-        People at caliper (and now PE) are much less experienced than the average people on this forum with proteins so don’t trust them too much and don’t expect too much from them when you have problems with the protein chips, we had most of the time to fix the things our own way (cleaning procedure…)

-        Since caliper is part of PE it is getting much more difficult when we run into trouble to get help, a chip replaced or a free kit because you run into troubles…


My 2 cents



Posted on 27-Aug-2013 16:25 CEST
Renaud Vincentelli

Hi Renaud,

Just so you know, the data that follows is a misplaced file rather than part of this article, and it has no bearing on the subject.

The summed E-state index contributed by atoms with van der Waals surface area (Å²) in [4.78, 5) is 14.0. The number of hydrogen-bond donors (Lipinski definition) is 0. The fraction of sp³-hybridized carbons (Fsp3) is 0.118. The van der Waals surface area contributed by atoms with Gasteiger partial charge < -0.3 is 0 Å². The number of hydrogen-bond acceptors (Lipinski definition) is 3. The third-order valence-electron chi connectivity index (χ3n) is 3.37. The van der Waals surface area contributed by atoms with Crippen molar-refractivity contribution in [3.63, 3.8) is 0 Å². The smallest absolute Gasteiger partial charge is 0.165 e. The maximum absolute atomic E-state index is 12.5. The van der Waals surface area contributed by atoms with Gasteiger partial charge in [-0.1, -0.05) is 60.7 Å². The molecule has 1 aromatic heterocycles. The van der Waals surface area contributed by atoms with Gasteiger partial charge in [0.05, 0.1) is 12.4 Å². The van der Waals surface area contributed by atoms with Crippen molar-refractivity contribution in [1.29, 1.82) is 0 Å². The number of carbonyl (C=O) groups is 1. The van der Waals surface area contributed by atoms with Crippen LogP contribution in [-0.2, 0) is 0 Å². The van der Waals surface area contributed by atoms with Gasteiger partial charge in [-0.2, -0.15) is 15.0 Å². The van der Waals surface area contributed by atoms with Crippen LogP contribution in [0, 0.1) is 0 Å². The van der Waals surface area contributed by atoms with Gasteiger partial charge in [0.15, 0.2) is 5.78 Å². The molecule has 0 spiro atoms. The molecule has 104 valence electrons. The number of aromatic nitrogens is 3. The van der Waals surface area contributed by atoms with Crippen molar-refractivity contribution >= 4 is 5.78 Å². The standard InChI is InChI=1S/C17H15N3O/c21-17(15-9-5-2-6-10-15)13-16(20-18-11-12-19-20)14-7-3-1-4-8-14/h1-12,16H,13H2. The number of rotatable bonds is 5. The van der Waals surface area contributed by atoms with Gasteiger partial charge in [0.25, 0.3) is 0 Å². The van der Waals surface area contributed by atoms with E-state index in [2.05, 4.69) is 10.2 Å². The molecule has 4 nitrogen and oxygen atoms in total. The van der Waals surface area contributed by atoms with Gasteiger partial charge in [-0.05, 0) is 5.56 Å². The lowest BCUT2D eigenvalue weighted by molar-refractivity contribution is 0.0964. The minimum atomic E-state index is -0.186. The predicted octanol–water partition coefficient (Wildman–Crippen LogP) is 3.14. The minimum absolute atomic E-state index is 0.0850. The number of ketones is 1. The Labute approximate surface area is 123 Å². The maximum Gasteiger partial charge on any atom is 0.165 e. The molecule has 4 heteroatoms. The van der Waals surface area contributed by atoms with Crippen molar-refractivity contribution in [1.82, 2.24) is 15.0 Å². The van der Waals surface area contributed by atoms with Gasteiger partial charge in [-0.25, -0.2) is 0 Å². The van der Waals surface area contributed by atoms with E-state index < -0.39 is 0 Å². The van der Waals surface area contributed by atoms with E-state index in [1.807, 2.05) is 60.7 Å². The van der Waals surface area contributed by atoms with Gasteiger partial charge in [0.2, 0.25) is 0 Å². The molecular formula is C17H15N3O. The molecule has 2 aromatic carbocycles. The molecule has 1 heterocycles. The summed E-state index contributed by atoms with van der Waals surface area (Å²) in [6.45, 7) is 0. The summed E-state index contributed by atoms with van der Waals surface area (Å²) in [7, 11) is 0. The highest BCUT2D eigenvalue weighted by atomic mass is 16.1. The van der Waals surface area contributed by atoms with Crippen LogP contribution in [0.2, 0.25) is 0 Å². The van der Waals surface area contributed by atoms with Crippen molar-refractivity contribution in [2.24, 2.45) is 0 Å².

Thanks a lot for your response.  I talked to some other LabChip users outside of the forum who are mainly analyzing pure proteins, and it seems for this it works fine, but as you also indicated problems can start with more complex samples.  They also told me that things have gotten more difficult after Perkin-Elmer took over.   After discussing it, right now we don't have the throughput for the LabChip, the idea was to share the instrument with several other labs, but the logistics will be difficult.

We are going to demo the TapeSation that Patrick is using next week, I will post the results here.

Thanks to everyone for your input!




Posted on 28-Aug-2013 12:41 CEST
Peggy Stolt-Bergner